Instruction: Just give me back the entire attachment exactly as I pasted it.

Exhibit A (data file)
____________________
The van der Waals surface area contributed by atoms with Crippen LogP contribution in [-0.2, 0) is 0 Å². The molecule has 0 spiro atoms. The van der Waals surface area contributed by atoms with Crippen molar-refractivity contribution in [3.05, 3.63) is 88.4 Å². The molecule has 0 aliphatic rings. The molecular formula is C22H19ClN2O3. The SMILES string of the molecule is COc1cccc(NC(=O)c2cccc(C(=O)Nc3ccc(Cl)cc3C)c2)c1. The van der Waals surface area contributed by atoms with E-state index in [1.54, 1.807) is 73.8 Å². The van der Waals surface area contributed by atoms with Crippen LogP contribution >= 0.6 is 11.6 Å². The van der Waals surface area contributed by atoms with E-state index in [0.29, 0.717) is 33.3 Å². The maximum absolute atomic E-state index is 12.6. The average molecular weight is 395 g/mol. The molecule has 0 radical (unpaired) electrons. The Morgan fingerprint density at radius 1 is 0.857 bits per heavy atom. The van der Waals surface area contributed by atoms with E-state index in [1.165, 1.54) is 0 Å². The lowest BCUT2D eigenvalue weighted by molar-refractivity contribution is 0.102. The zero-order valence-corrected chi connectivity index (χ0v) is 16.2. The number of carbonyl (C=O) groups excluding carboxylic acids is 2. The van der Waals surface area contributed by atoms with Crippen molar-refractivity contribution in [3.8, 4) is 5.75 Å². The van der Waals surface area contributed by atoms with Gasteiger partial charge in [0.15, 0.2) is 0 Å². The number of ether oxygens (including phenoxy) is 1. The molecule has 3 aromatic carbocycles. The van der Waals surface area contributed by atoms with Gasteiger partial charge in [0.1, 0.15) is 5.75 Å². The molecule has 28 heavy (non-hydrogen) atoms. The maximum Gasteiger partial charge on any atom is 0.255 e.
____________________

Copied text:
The van der Waals surface area contributed by atoms with Crippen LogP contribution in [-0.2, 0) is 0 Å². The molecule has 0 spiro atoms. The van der Waals surface area contributed by atoms with Crippen molar-refractivity contribution in [3.05, 3.63) is 88.4 Å². The molecule has 0 aliphatic rings. The molecular formula is C22H19ClN2O3. The SMILES string of the molecule is COc1cccc(NC(=O)c2cccc(C(=O)Nc3ccc(Cl)cc3C)c2)c1. The van der Waals surface area contributed by atoms with E-state index in [1.54, 1.807) is 73.8 Å². The van der Waals surface area contributed by atoms with Crippen LogP contribution >= 0.6 is 11.6 Å². The van der Waals surface area contributed by atoms with E-state index in [0.29, 0.717) is 33.3 Å². The maximum absolute atomic E-state index is 12.6. The average molecular weight is 395 g/mol. The molecule has 0 radical (unpaired) electrons. The Morgan fingerprint density at radius 1 is 0.857 bits per heavy atom. The van der Waals surface area contributed by atoms with E-state index in [1.165, 1.54) is 0 Å². The lowest BCUT2D eigenvalue weighted by molar-refractivity contribution is 0.102. The zero-order valence-corrected chi connectivity index (χ0v) is 16.2. The number of carbonyl (C=O) groups excluding carboxylic acids is 2. The van der Waals surface area contributed by atoms with Crippen molar-refractivity contribution in [3.8, 4) is 5.75 Å². The van der Waals surface area contributed by atoms with Gasteiger partial charge in [0.15, 0.2) is 0 Å². The number of ether oxygens (including phenoxy) is 1. The molecule has 3 aromatic carbocycles. The van der Waals surface area contributed by atoms with Gasteiger partial charge in [0.1, 0.15) is 5.75 Å². The molecule has 28 heavy (non-hydrogen) atoms. The maximum Gasteiger partial charge on any atom is 0.255 e.